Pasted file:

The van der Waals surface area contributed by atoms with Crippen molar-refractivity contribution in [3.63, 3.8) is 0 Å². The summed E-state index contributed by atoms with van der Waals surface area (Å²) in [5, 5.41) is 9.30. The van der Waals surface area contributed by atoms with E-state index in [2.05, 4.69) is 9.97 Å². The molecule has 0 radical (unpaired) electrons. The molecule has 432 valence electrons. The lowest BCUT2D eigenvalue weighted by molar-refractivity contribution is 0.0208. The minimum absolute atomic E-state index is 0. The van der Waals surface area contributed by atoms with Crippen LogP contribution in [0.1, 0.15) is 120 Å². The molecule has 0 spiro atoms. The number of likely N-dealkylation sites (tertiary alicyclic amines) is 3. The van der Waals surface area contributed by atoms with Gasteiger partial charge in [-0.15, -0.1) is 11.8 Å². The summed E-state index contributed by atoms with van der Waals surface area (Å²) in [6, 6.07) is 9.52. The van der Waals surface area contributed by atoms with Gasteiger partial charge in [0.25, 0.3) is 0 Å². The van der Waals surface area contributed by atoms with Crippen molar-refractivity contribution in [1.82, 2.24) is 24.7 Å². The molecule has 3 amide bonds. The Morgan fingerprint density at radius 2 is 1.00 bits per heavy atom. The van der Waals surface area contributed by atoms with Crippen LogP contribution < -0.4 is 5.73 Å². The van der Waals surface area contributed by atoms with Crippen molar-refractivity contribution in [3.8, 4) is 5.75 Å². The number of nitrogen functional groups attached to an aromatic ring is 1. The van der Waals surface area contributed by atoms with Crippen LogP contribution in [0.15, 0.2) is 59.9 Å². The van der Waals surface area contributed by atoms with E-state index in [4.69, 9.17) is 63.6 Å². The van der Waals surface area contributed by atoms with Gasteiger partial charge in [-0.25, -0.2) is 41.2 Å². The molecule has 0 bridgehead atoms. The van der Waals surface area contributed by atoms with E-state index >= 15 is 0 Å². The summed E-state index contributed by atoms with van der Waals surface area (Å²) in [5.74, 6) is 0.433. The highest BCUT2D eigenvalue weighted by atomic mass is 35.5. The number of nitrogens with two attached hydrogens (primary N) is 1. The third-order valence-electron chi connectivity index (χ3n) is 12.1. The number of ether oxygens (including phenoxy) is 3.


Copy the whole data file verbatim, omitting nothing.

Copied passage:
The van der Waals surface area contributed by atoms with Crippen molar-refractivity contribution in [3.63, 3.8) is 0 Å². The summed E-state index contributed by atoms with van der Waals surface area (Å²) in [5, 5.41) is 9.30. The van der Waals surface area contributed by atoms with E-state index in [2.05, 4.69) is 9.97 Å². The molecule has 0 radical (unpaired) electrons. The molecule has 432 valence electrons. The lowest BCUT2D eigenvalue weighted by molar-refractivity contribution is 0.0208. The minimum absolute atomic E-state index is 0. The van der Waals surface area contributed by atoms with Crippen LogP contribution in [0.1, 0.15) is 120 Å². The molecule has 0 spiro atoms. The number of likely N-dealkylation sites (tertiary alicyclic amines) is 3. The van der Waals surface area contributed by atoms with Gasteiger partial charge in [-0.15, -0.1) is 11.8 Å². The summed E-state index contributed by atoms with van der Waals surface area (Å²) in [6, 6.07) is 9.52. The van der Waals surface area contributed by atoms with Gasteiger partial charge in [0.25, 0.3) is 0 Å². The van der Waals surface area contributed by atoms with Crippen molar-refractivity contribution in [1.82, 2.24) is 24.7 Å². The molecule has 3 amide bonds. The Morgan fingerprint density at radius 2 is 1.00 bits per heavy atom. The van der Waals surface area contributed by atoms with Crippen LogP contribution < -0.4 is 5.73 Å². The van der Waals surface area contributed by atoms with Crippen molar-refractivity contribution in [3.8, 4) is 5.75 Å². The number of nitrogen functional groups attached to an aromatic ring is 1. The van der Waals surface area contributed by atoms with Crippen LogP contribution in [0.15, 0.2) is 59.9 Å². The van der Waals surface area contributed by atoms with E-state index in [4.69, 9.17) is 63.6 Å². The van der Waals surface area contributed by atoms with Gasteiger partial charge in [-0.25, -0.2) is 41.2 Å². The molecule has 0 bridgehead atoms. The van der Waals surface area contributed by atoms with E-state index >= 15 is 0 Å². The summed E-state index contributed by atoms with van der Waals surface area (Å²) in [5.74, 6) is 0.433. The highest BCUT2D eigenvalue weighted by atomic mass is 35.5. The number of nitrogens with two attached hydrogens (primary N) is 1. The third-order valence-electron chi connectivity index (χ3n) is 12.1. The number of ether oxygens (including phenoxy) is 3.